I am on the train to London. I may never see Dougal again—or worse, and more likely, I’ll see him every time I visit my family.
I keep thinking of his face, when I said I could not marry him. I knocked on his door and I could tell he knew, the minute he saw me, but I still had to say it, I still had to take the ring off my finger, and I still had to put the ring into his hand because he would not take it from mine.
Before I walked to his father’s farm I wanted to put a charm on the ring, so that he would always stay safe. Then I thought I should put a love charm on the ring, so that whomever he marries will love him as much as I do. But Professor Dumbledore taught us that love charms always fail; love is something bigger than magic, and cannot be controlled by it.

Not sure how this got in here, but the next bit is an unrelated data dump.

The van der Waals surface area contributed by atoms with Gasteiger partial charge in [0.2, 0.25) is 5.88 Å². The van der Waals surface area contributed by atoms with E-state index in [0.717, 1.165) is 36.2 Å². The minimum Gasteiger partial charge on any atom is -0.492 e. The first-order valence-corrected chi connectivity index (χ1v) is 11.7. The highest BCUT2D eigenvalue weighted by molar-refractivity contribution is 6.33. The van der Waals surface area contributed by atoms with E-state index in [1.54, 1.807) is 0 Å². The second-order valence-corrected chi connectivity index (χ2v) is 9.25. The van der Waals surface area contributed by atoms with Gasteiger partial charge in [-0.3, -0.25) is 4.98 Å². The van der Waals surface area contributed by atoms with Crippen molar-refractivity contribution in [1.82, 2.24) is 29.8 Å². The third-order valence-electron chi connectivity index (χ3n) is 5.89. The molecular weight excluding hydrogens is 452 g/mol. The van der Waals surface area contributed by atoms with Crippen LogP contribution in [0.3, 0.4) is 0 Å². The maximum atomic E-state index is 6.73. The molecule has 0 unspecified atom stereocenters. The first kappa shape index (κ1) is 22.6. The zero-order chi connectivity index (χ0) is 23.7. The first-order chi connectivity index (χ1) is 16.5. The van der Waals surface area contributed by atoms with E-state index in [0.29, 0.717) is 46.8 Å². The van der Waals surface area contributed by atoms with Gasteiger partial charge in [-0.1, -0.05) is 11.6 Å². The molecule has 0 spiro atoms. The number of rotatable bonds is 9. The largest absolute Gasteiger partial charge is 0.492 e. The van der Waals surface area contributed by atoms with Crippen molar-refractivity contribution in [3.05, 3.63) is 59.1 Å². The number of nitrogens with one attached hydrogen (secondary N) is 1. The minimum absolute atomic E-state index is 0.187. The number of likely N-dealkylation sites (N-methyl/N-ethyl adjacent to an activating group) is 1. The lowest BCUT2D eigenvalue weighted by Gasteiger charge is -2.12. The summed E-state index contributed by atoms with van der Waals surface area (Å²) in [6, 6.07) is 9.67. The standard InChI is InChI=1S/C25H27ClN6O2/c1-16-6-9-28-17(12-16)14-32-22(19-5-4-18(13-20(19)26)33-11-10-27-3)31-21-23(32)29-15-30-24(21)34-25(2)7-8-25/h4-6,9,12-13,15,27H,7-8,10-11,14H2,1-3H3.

But I gave up love for magic.
The hardest part is that I could not tell him why I had changed my mind. He said “I knew you didn’t really want to, I always knew,” and I wanted to tell him that I was doing this so I did not have to keep the truth of who I was a secret, but of course I could not tell him because I have to keep the truth of who I am a secret.
It’s a snake eating its own tail, and here’s its twin: if I told Dougal that I was going to work for the Ministry of Magic, I’d lose my job at the Ministry of Magic. So instead I let him think that I was fickle and callous and then I left for London early. I did not tell anyone beside my family I was going, but I have no doubt that when I arrive, someone from the Ministry will be there to meet me. They know everything. They may already know about Dougal and the ring. It will be a relief if I never have to tell them.
Now I must begin my new life, and treat it like the life I always wanted. Which would have been true, before this summer. Which still is true—even though it breaks my heart to think of it.
I hope Dougal will think of me fondly, once his own heartbreak has healed.